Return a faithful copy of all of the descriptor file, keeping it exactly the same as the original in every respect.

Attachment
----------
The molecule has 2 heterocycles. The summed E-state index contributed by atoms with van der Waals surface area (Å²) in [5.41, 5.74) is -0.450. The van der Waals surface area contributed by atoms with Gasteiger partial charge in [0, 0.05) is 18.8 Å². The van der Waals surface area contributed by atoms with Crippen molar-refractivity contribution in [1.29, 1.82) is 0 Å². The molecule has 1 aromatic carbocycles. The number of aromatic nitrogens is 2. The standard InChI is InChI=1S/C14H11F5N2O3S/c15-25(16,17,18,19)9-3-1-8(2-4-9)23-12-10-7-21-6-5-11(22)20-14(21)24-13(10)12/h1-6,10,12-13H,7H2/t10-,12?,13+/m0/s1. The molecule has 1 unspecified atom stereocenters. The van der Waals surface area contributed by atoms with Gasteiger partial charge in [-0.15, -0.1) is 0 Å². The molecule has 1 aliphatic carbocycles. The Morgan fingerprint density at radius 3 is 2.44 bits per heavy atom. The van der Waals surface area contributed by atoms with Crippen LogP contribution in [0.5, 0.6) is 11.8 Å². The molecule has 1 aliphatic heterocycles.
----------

The molecule has 2 heterocycles. The summed E-state index contributed by atoms with van der Waals surface area (Å²) in [5.41, 5.74) is -0.450. The van der Waals surface area contributed by atoms with Gasteiger partial charge in [0, 0.05) is 18.8 Å². The van der Waals surface area contributed by atoms with Crippen molar-refractivity contribution in [1.29, 1.82) is 0 Å². The molecule has 1 aromatic carbocycles. The number of aromatic nitrogens is 2. The standard InChI is InChI=1S/C14H11F5N2O3S/c15-25(16,17,18,19)9-3-1-8(2-4-9)23-12-10-7-21-6-5-11(22)20-14(21)24-13(10)12/h1-6,10,12-13H,7H2/t10-,12?,13+/m0/s1. The molecule has 1 unspecified atom stereocenters. The van der Waals surface area contributed by atoms with Gasteiger partial charge in [-0.15, -0.1) is 0 Å². The molecule has 1 aliphatic carbocycles. The Morgan fingerprint density at radius 3 is 2.44 bits per heavy atom. The van der Waals surface area contributed by atoms with Crippen LogP contribution in [0.5, 0.6) is 11.8 Å². The molecule has 1 aliphatic heterocycles.